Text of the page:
There’s no denying that Matthew Perry is a talented and funny actor. I watched The Whole Nine Yards the other night and was struck by his exceptional physical comedy, needing to rewatch a particularly splendid pratfall because I was laughing so much.

He obviously wanted to bring out his book to explain the demons that have pretty much plagued him all his life, almost certainly stemming from the time he flew alone from his mother in Canada to his father in LA – aged FIVE. That’s a big deal, granted. But just because he wanted to write it doesn’t mean it was the best idea to do so.

There were some intriguing snippets about his Friends cohorts (although not as much as I’d have liked), especially around his lingering crush on Aniston. There were some new and interesting stories I found out about him; his former prowess as a tennis player, his friendship with Hank Azaria, his courtship with Julia Roberts. But again and again, we had to hear about the latest drugs he imbibed which should surely have killed him, or booze imbibed which should surely have killed him, or rehab he tried which nearly killed him, or relationship he fucked up which felt like it killed him.

Sure, it’s his book and he can write whatever he wants. But a lot of the material comes across as quite self-entitled and whiny, dare I say it. Especially when he bemoans his sorry state and says he would switch it for a normal person’s life in an instant. He got a lot of stick on Twitter for slagging off Keanu Reeves. Clearly there’s some undisclosed beef here, cos Reeves seems an unlikely object of his ire. But like dear Lady Bracknell observed, once looks like misfortune, twice carelessness. Some pages after his remark that Keanu ‘still walks among us’ when such legends as River Phoenix are dead (which you could perhaps excuse as a moment of thoughtlessness), he mentions it again.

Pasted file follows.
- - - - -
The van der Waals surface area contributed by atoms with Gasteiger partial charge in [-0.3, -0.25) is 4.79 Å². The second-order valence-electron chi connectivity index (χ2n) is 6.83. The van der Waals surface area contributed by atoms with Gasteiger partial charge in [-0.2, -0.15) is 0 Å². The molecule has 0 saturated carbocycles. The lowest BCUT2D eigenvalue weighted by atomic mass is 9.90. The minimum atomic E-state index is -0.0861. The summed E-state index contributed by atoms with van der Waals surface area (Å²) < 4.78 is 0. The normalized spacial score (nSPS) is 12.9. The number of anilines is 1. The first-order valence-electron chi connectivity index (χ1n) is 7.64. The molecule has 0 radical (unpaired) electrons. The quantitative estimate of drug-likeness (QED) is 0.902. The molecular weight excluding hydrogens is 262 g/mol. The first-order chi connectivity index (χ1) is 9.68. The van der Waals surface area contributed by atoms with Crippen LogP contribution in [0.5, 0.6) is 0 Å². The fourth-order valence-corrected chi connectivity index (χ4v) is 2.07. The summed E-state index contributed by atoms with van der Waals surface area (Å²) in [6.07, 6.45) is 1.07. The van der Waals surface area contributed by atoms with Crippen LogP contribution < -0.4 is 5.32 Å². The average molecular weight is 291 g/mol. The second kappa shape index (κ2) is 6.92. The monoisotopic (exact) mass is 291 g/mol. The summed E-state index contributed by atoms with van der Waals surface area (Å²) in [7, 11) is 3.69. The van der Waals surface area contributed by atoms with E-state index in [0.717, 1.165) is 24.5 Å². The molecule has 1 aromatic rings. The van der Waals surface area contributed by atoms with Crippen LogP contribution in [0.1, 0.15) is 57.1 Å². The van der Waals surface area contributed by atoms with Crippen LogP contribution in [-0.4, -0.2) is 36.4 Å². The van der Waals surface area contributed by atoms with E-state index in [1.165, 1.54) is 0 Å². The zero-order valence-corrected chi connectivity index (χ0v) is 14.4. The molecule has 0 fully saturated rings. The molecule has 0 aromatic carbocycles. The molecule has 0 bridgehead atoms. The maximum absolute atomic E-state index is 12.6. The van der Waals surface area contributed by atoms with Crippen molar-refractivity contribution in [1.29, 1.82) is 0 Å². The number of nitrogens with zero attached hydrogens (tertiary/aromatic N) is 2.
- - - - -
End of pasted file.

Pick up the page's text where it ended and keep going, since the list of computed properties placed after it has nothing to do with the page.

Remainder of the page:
Then there’s also his insistence on how very famous he is and couldn’t then, or even now, go anywhere or do anything because of it. Sure, all six of them were mega stars and are still recognised by a lot of people. But there’s vast swathes of the world that would have no idea who he is, thanks very much, and would easily walk past him in the street. No doubt if you’re surrounded by yes men, arse-kissers and screaming multitudes at highly publicised events, you imagine you’re the stuff of gods. But he’s not. I can’t think of anyone who’s globally famous to merit that level of grandiosity. Possibly the late Queen would come close.

Chandler was always my favourite ‘Friend’, in part because I’m also an only child and quite often wisecrack my way out of awkward situations and make people laugh to like me (certainly did the latter at school to avoid being bullied). I still love watching Friends, even though there’s sections that don’t fit the mood of the time now  (the fat-shaming and porn references particularly). And yes, Perry did contribute substantially to the scripts and deserves credit. I, as an actor, can separate character from an actor, but it’s always been apparent that the Friends characters DID resemble their real life counterparts substantially (although Perry wryly remarks on how Chandler did better in the marriage stakes). But I have to block out the stuff I learnt about him when watching. It’s not on the level of meeting heroes being a disappointment, far from it. But I’d hoped for more self-awareness from him, more to admire, truth be told.